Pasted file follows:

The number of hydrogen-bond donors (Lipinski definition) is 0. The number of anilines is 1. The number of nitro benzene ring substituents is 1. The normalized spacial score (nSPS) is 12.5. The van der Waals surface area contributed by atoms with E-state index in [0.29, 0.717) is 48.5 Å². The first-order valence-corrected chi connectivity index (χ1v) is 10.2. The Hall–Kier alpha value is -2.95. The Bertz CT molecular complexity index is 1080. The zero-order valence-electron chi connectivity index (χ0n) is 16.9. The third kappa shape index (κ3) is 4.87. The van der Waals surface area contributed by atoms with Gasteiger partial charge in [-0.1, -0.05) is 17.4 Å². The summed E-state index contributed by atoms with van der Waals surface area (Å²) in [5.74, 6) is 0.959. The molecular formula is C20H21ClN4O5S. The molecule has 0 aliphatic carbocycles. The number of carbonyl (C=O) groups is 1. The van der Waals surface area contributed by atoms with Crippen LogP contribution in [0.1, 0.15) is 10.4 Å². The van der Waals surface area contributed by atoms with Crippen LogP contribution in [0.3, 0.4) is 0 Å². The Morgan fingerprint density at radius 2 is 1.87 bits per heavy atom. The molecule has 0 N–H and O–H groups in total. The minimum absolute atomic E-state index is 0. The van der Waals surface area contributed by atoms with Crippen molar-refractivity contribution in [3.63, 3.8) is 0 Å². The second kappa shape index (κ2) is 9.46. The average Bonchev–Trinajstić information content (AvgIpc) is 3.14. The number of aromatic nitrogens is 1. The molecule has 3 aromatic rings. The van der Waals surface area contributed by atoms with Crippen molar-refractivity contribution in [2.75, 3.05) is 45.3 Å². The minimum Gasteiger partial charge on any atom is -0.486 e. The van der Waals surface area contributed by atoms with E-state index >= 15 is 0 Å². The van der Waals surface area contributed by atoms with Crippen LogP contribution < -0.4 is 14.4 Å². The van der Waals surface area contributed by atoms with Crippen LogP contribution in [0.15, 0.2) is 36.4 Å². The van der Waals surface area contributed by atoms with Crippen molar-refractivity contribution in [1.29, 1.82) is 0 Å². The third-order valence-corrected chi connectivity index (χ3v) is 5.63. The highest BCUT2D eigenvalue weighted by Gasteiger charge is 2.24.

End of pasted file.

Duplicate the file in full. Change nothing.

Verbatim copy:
The number of hydrogen-bond donors (Lipinski definition) is 0. The number of anilines is 1. The number of nitro benzene ring substituents is 1. The normalized spacial score (nSPS) is 12.5. The van der Waals surface area contributed by atoms with E-state index in [0.29, 0.717) is 48.5 Å². The first-order valence-corrected chi connectivity index (χ1v) is 10.2. The Hall–Kier alpha value is -2.95. The Bertz CT molecular complexity index is 1080. The zero-order valence-electron chi connectivity index (χ0n) is 16.9. The third kappa shape index (κ3) is 4.87. The van der Waals surface area contributed by atoms with Gasteiger partial charge in [-0.1, -0.05) is 17.4 Å². The summed E-state index contributed by atoms with van der Waals surface area (Å²) in [5.74, 6) is 0.959. The molecular formula is C20H21ClN4O5S. The molecule has 0 aliphatic carbocycles. The number of carbonyl (C=O) groups is 1. The van der Waals surface area contributed by atoms with Crippen LogP contribution in [0.1, 0.15) is 10.4 Å². The van der Waals surface area contributed by atoms with Crippen LogP contribution in [0.3, 0.4) is 0 Å². The Morgan fingerprint density at radius 2 is 1.87 bits per heavy atom. The molecule has 0 N–H and O–H groups in total. The minimum absolute atomic E-state index is 0. The van der Waals surface area contributed by atoms with Crippen molar-refractivity contribution in [3.63, 3.8) is 0 Å². The second kappa shape index (κ2) is 9.46. The average Bonchev–Trinajstić information content (AvgIpc) is 3.14. The number of aromatic nitrogens is 1. The molecule has 3 aromatic rings. The van der Waals surface area contributed by atoms with Crippen molar-refractivity contribution in [2.75, 3.05) is 45.3 Å². The minimum Gasteiger partial charge on any atom is -0.486 e. The van der Waals surface area contributed by atoms with E-state index >= 15 is 0 Å². The van der Waals surface area contributed by atoms with Crippen LogP contribution < -0.4 is 14.4 Å². The van der Waals surface area contributed by atoms with Crippen LogP contribution in [0.15, 0.2) is 36.4 Å². The van der Waals surface area contributed by atoms with Crippen molar-refractivity contribution in [1.29, 1.82) is 0 Å². The third-order valence-corrected chi connectivity index (χ3v) is 5.63. The highest BCUT2D eigenvalue weighted by Gasteiger charge is 2.24.